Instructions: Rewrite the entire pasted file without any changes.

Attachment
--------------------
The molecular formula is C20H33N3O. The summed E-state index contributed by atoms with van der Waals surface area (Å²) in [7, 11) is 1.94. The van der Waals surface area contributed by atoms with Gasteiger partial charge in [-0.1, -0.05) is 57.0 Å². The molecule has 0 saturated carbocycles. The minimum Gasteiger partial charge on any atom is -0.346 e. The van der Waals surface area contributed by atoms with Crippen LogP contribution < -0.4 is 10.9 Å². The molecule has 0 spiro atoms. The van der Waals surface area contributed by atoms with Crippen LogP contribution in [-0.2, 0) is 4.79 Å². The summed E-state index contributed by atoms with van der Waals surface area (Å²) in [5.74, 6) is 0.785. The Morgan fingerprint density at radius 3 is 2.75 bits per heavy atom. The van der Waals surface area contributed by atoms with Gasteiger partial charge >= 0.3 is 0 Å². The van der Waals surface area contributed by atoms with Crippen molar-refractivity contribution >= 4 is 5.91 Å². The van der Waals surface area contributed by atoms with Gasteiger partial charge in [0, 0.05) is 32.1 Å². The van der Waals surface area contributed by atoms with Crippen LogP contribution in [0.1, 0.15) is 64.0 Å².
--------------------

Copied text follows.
The molecular formula is C20H33N3O. The summed E-state index contributed by atoms with van der Waals surface area (Å²) in [7, 11) is 1.94. The van der Waals surface area contributed by atoms with Gasteiger partial charge in [-0.1, -0.05) is 57.0 Å². The molecule has 0 saturated carbocycles. The minimum Gasteiger partial charge on any atom is -0.346 e. The van der Waals surface area contributed by atoms with Crippen LogP contribution < -0.4 is 10.9 Å². The molecule has 0 spiro atoms. The van der Waals surface area contributed by atoms with Crippen LogP contribution in [-0.2, 0) is 4.79 Å². The summed E-state index contributed by atoms with van der Waals surface area (Å²) in [5.74, 6) is 0.785. The Morgan fingerprint density at radius 3 is 2.75 bits per heavy atom. The van der Waals surface area contributed by atoms with Gasteiger partial charge >= 0.3 is 0 Å². The van der Waals surface area contributed by atoms with Crippen molar-refractivity contribution >= 4 is 5.91 Å². The van der Waals surface area contributed by atoms with Gasteiger partial charge in [0, 0.05) is 32.1 Å². The van der Waals surface area contributed by atoms with Crippen LogP contribution in [0.1, 0.15) is 64.0 Å².